HOME |  CULT MOVIES | COMPETITIONS | ADVERTISE |  CONTACT US |  ABOUT US
 
 
 
Newest Reviews
American Fiction
Poor Things
Thunderclap
Zeiram
Legend of the Bat
Party Line
Night Fright
Pacha, Le
Kimi
Assemble Insert
Venus Tear Diamond, The
Promare
Beauty's Evil Roses, The
Free Guy
Huck and Tom's Mississippi Adventure
Rejuvenator, The
Who Fears the Devil?
Guignolo, Le
Batman, The
Land of Many Perfumes
Cat vs. Rat
Tom & Jerry: The Movie
Naked Violence
Joyeuses Pacques
Strangeness, The
How I Became a Superhero
Golden Nun
Incident at Phantom Hill
Winterhawk
Resident Evil: Welcome to Raccoon City
Maigret Sets a Trap
B.N.A.
Hell's Wind Staff, The
Topo Gigio and the Missile War
Battant, Le
Penguin Highway
Cazadore de Demonios
Snatchers
Imperial Swordsman
Foxtrap
   
 
Newest Articles
3 From Arrow Player: Sweet Sugar, Girls Nite Out and Manhattan Baby
Little Cat Feat: Stephen King's Cat's Eye on 4K UHD
La Violence: Dobermann at 25
Serious Comedy: The Wrong Arm of the Law on Blu-ray
DC Showcase: Constantine - The House of Mystery and More on Blu-ray
Monster Fun: Three Monster Tales of Sci-Fi Terror on Blu-ray
State of the 70s: Play for Today Volume 3 on Blu-ray
The Movie Damned: Cursed Films II on Shudder
The Dead of Night: In Cold Blood on Blu-ray
Suave and Sophisticated: The Persuaders! Take 50 on Blu-ray
Your Rules are Really Beginning to Annoy Me: Escape from L.A. on 4K UHD
A Woman's Viewfinder: The Camera is Ours on DVD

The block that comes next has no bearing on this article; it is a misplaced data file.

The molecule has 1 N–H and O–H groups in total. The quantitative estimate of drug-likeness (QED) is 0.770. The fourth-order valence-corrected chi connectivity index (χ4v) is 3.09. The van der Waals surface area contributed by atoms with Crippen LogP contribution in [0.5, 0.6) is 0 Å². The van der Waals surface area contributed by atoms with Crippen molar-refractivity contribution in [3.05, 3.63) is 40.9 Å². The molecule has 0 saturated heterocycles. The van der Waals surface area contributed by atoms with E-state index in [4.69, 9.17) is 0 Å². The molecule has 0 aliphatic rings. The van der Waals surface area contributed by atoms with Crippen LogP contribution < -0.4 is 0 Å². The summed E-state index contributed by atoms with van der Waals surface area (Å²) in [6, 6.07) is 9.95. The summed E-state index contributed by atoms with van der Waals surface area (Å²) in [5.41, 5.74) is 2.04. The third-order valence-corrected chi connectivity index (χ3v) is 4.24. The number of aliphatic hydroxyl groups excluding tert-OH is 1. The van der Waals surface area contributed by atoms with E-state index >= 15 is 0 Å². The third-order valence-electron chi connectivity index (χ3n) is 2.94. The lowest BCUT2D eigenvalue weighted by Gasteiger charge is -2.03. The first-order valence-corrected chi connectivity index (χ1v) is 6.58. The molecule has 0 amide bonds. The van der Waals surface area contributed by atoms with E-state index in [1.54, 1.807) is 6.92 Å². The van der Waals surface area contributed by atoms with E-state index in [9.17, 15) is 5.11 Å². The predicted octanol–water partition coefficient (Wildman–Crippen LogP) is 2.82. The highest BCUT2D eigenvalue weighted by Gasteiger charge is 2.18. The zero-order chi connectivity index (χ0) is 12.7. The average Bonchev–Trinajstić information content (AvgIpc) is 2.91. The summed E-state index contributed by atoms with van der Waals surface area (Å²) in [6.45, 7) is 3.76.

Chaplin's Silent Pursuit: Modern Times on Blu-ray
The Ecstasy of Cosmic Boredom: Dark Star on Arrow
A Frosty Reception: South and The Great White Silence on Blu-ray
You'll Never Guess Which is Sammo: Skinny Tiger and Fatty Dragon on Blu-ray
Two Christopher Miles Shorts: The Six-Sided Triangle/Rhythm 'n' Greens on Blu-ray
Not So Permissive: The Lovers! on Blu-ray
Uncomfortable Truths: Three Shorts by Andrea Arnold on MUBI
The Call of Nostalgia: Ghostbusters Afterlife on Blu-ray
Moon Night - Space 1999: Super Space Theater on Blu-ray
Super Sammo: Warriors Two and The Prodigal Son on Blu-ray
Sex vs Violence: In the Realm of the Senses on Blu-ray
What's So Funny About Brit Horror? Vampira and Bloodbath at the House of Death on Arrow
Keeping the Beatles Alive: Get Back
   
 
  Magnifique, Le Never fear, Bob St. Clare is here!
Year: 1973
Director: Philippe De Broca
Stars: Jean-Paul Belmondo, Jacqueline Bisset, Vittorio Caprioli, Monique Tarbes, Mario David, Raymond Gerome, Jean Lefebvre, Hans Mayer, Andre Weber
Genre: Comedy, Action, Thriller, Romance, FantasyBuy from Amazon
Rating:  7 (from 2 votes)
Review: Bob St. Clare (Jean-Paul Belmondo) is the world’s greatest secret agent. Feared by men. Adored by women, particularly his sexy sidekick, Tatiana (Jacqueline Bisset). Summoned from his summer vacation, punching out terrorists in Baghdad, St. Claire sets out to foil the dastardly Russians, Chinese and an army of international criminals. By day he machine guns hundreds of leather clad assassins without even looking. By night, he composes poetry, plays piano concertos, and makes love like a sexual athlete. Which is all very well, except Bob St. Clare doesn’t exist. He’s a fictional character created by Francois Merlin (also Belmondo), a lonely, neurotic writer living alone in his dingy apartment, bullied by his publisher (Vittorio Caprioli), and yearning after his lovely neighbour, Christine (Bisset again)…